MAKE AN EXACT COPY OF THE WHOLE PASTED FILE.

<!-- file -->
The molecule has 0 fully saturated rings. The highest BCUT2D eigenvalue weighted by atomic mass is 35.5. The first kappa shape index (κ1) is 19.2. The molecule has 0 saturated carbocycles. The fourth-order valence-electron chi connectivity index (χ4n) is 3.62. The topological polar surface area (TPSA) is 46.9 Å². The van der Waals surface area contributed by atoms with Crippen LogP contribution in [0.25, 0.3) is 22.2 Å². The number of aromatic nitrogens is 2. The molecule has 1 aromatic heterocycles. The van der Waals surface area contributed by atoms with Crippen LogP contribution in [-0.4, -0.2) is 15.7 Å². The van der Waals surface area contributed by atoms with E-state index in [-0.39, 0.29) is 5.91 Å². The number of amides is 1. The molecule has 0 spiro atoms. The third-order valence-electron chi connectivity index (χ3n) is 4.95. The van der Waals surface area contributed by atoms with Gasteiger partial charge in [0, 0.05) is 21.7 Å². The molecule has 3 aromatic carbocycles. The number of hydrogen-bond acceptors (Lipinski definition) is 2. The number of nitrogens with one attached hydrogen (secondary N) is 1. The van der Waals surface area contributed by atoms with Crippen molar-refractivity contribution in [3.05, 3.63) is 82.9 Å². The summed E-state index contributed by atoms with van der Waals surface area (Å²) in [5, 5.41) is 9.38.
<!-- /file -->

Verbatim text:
The molecule has 0 fully saturated rings. The highest BCUT2D eigenvalue weighted by atomic mass is 35.5. The first kappa shape index (κ1) is 19.2. The molecule has 0 saturated carbocycles. The fourth-order valence-electron chi connectivity index (χ4n) is 3.62. The topological polar surface area (TPSA) is 46.9 Å². The van der Waals surface area contributed by atoms with Crippen LogP contribution in [0.25, 0.3) is 22.2 Å². The number of aromatic nitrogens is 2. The molecule has 1 aromatic heterocycles. The van der Waals surface area contributed by atoms with Crippen LogP contribution in [-0.4, -0.2) is 15.7 Å². The van der Waals surface area contributed by atoms with E-state index in [-0.39, 0.29) is 5.91 Å². The number of amides is 1. The molecule has 0 spiro atoms. The third-order valence-electron chi connectivity index (χ3n) is 4.95. The van der Waals surface area contributed by atoms with Gasteiger partial charge in [0, 0.05) is 21.7 Å². The molecule has 3 aromatic carbocycles. The number of hydrogen-bond acceptors (Lipinski definition) is 2. The number of nitrogens with one attached hydrogen (secondary N) is 1. The van der Waals surface area contributed by atoms with Crippen molar-refractivity contribution in [3.05, 3.63) is 82.9 Å². The summed E-state index contributed by atoms with van der Waals surface area (Å²) in [5, 5.41) is 9.38.